Saturday, June 2, 2007

Hello and Faux

Unwittingly, I once told an entire class of my high school students that we were going to play an improv game called Pass the Clap. I kid you not. Pass the Clap. I was so naïve. Immediately, the kids started snickering.

“What? What’s wrong?”

“Nothing. Nothing,” said several of the kids, looking around at each other, “Go on.”

“So,” I continued undaunted, “the object is that you want to pass the clap to other people in the circle until everyone in the circle has gotten it.” That’s not really one of the rules of this particular game—the include everybody part—but I added that in because, well, I didn’t want anyone accidentally left out. Yes, I wanted everyone to get the clap.

After class, one of my brave students educated me in the ways of venereal diseases. I hadn’t learned that much about the ways of life since 7th grade health class!

By the way, the next hour, the game was promptly renamed Pass the Applause.

Like the entendres of improve games (and Shakespeare’s plays, come to think of it), I guess I’m a little naïve about this blog thing as well. God knows I know how to write and that I love talking and sharing thoughts on Broadway and theatre in general, so I’m hoping that’s interesting enough for other people to want to read. I’m actually nervous about posting this first entry.

As an aspiring librettist (make that aspiring-to-be-produced librettist), I am often thinking about Broadway. Even though I don’t live in NYC (though not for lack of trying!), I read quite a bit about Broadway shows and current thoughts/trends, all of which goes into the food processor of my mind and, hopefully, comes out into some good material.

So my goal is to make this blog an interesting exchange of ideas. Since there’s really not an opportunity to exchange ideas with my (potential) readers, I’ll consider this an exchange with works I read/have read and ideas expressed about Broadway/theatre elsewhere on the Net. If there’s a place on the blog to share your thoughts (again, I told you this was all new to me), please do! Sincerely, I really want to learn and grow. Hearing the thoughts of people smarter than I is key in that!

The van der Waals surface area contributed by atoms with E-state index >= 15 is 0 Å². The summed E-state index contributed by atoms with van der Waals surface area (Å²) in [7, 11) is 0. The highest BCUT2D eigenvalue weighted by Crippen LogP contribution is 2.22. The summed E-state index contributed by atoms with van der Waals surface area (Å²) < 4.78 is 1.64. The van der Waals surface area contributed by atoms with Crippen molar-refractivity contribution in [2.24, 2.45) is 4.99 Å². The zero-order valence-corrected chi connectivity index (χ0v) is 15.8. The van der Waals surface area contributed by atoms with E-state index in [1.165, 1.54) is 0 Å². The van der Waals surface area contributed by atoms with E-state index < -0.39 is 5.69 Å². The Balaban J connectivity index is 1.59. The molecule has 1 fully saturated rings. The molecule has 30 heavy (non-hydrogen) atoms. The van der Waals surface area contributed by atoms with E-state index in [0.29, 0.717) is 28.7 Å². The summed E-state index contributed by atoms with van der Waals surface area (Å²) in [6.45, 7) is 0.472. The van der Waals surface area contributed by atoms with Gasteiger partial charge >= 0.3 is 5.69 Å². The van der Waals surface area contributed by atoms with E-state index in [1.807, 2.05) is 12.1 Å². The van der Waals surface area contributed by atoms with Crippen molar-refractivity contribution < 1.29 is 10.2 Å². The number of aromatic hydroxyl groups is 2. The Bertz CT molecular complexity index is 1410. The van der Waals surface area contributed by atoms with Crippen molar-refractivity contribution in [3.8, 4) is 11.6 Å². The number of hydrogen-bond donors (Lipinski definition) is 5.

On Friday I finally bought a CD I’d wanted to get for some time, Michael John LaChiusa’s Bernarda Alba. Because of sacrifices I’ve made to follow my dreams, I haven’t been able to buy as many Broadway CDs as I have traditionally been able to, so it just took me awhile to both be able to get it and to find it in a store near my home.

I fell in love with LaChiusa’s work the moment I bought the Marie Christine CD way back when. Instantly I was pulled into the character of Marie Christine and loved the interpretation of the classic story of Medea. It required two listenings, on the other hand, to fall in love with The Wild Party when I first bought that CD. At first the music seemed disjointed and often lacking melody, but—like some of Sondheim’s best scores—the second listening brought it all together and illuminated LaChiusa’s brilliance.

With my recent reading of Ethan Mordden’s The Happiest Corpse I’ve Ever Seen, I remembered LaChiusa’s reference to the text (and also to Barry Singer’s excellent Ever After) in his controversial Opera News article from August 2005. Yes, I found it interesting that LaChiusa praises Mordden’s book (who highly praises LaChiusa’s work, particularly The Wild Party) and dismisses Singer’s book (who didn’t highly praise LaChiusa’s work, particularly Marie Christine), but re-reading the article in full about a year after I first was able to find the article (surprise! a local library did have Opera News) helped me to better understand what LaChiusa was saying.

Now, I know it seems odd for someone to be addressing this article two years after the fact, but I’m ready to share some insights, some of which weren’t apparent the first couple times I read it.

Last summer, I made it to New York City for the first time since 2001, a long, long awaited trip. The first show I saw there was The Wedding Singer, of which I adored almost every minute even though I had never seen the movie. When I arrived back home, I ended up buying a used VHS copy of the movie for $2 to see what the source material had been like.

I was shocked to see how closely the musical followed the movie. Almost all the best jokes came from the movie, the character development came directly from the movie, and the plot closely followed the movie. The biggest difference is that the (for me) unwatchable Adam Sandler was replaced with Mr. Stage Presence, Stephen Lynch.

So, it’s a faux musical. Unlike South Pacific, which synthesized two short stories to create something new, it didn’t “transcend its source material,” as LaChiusa writes. (Thought, for the record, I would say that the stage version is far superior to the screen version.)

I haven’t seen Hairspray the movie, but I did see Hairspray the musical. The second act was a little stuffed, but how much fun I had seeing it on tour with Carly Jibson and on Broadway with Shannon Durig. Did I maybe have a faux good time?